income inequality

The CBO Confirms The Rich Get Richer and the Rest of Us Get the Economic Shaft

The CBO has quantified what most of America already knows, the richer got richer while the rest of us are squeezing blood from a financial stone. In a new report, the Congressional Budget Office analyzed after tax household income growth by percentiles for 1995-2007. Guess what they found? The Rich increased their wealth out of the stratosphere in comparison to the rest of us.

46.2 Million People in Poverty for 2010

The Census released a comprehensive report on poverty, income and health insurance coverage in the United States for 2010. There were 46.18 million people living in poverty, in the United States. The Census population for 2010 was 305,688,000. This means that 15.1% of people in the United States are below the poverty thresholds, or one in 6.6 people.

 

Supreme Court Lands a Blow to Women

women not paid as muchThe Supreme Court just landed a body blow to women. They sided with Wal-Mart on a class action sex discrimination lawsuit by blowing apart the class action status of the suit. The court was unanimous that the case was too big, yet the decision was split to let the case be reformed for another chance. The court ruled 5-4 against the women of Wal-Mart.

The case was seeking damages for 1.5 million women. In 2001, Wal-Mart had only 14% of women in management and 80% of women in the lowest paid positions. Wal-Mart also allowed local managers to use their own discretion in hiring and promotion decisions. NPR:

When the case was filed 10 years ago, women held two-thirds of the lowest-level hourly jobs and only one-third of the management jobs; and that women were paid on average $1.16 less per hour than men in the same jobs, despite having more seniority and higher performance ratings.

A lower court previously ruled the case should encompass all women who work at all Walmart stores. SCOTUS used the phrase commonality and quoted statistics to claim because 1.5 million women didn't have the same common experience, magically 1.5 million women at Wal-Mart are not subject to systemic discrimination. From the actual ruling:

Friday Movie Night - Of the 1%, by the 1%, for the 1%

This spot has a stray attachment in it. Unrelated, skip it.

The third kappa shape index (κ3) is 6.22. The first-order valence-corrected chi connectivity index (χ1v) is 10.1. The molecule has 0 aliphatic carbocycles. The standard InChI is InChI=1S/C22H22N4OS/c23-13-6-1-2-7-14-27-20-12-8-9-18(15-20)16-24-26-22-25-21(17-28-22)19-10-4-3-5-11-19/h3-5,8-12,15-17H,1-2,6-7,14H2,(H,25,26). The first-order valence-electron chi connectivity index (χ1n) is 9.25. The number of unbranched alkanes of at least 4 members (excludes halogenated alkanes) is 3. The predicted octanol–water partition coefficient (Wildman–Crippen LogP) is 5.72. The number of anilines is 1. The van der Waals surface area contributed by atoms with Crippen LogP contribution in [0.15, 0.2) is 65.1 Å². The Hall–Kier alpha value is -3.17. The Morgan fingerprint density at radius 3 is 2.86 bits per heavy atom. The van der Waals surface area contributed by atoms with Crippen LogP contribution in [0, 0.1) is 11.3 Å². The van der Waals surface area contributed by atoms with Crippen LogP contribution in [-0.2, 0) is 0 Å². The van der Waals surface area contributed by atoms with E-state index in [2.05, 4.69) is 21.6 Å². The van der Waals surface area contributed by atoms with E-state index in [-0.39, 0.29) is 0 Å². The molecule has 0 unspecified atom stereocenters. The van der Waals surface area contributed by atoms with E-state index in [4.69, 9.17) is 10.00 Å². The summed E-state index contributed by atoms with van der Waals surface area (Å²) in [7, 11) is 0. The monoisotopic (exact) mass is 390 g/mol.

hot buttered popcorn It's Friday Night! Party Time!   Time to relax, put your feet up on the couch, lay back, and watch some detailed videos on economic policy!

 

We all know most of us have no representation from government and the great land grab of what's left of the money is still going to the super rich and multinational corporations.

Corporate Profits Soaring Thanks to Record Unemployment

In a January 2009 ABC interview with George Stephanopoulos, then President-elect Barack Obama said fixing the economy required shared sacrifice, "Everybody’s going to have to give. Everybody’s going to have to have some skin in the game." (1)
For the past two years, American workers submitted to the President’s appeal—taking steep pay cuts despite hectic productivity growth. By contrast, corporate executives have extracted record profits by sabotaging the recovery on every front—eliminating employees, repressing wages, withholding investment, and shirking federal taxes.

The global recession increased unemployment in every country, but the American experience is unparalleled. According to a July OECD report, the U.S. accounted for half of all job losses among the 31 richest countries from 2007 to mid-2010. (2) The rise of U.S. unemployment greatly exceeded the fall in economic output. Aside from Canada, U.S. GDP actually declined less than any other rich country, from mid-2008 to mid 2010. (3)

Washington’s embrace of labor market flexibility ensured companies encountered little resistance when they launched their brutal recovery plans. Leading into the recession, the US had the weakest worker protections against individual and collective dismissals in the world, according to a 2008 OECD study. (4) Blackrock’s Robert Doll explains, “When the markets faltered in 2008 and revenue growth stalled, U.S. companies moved decisively to cut costs—unlike their European and Japanese counterparts.” (5) The U.S. now has the highest unemployment rate among the ten major developed countries. (6).

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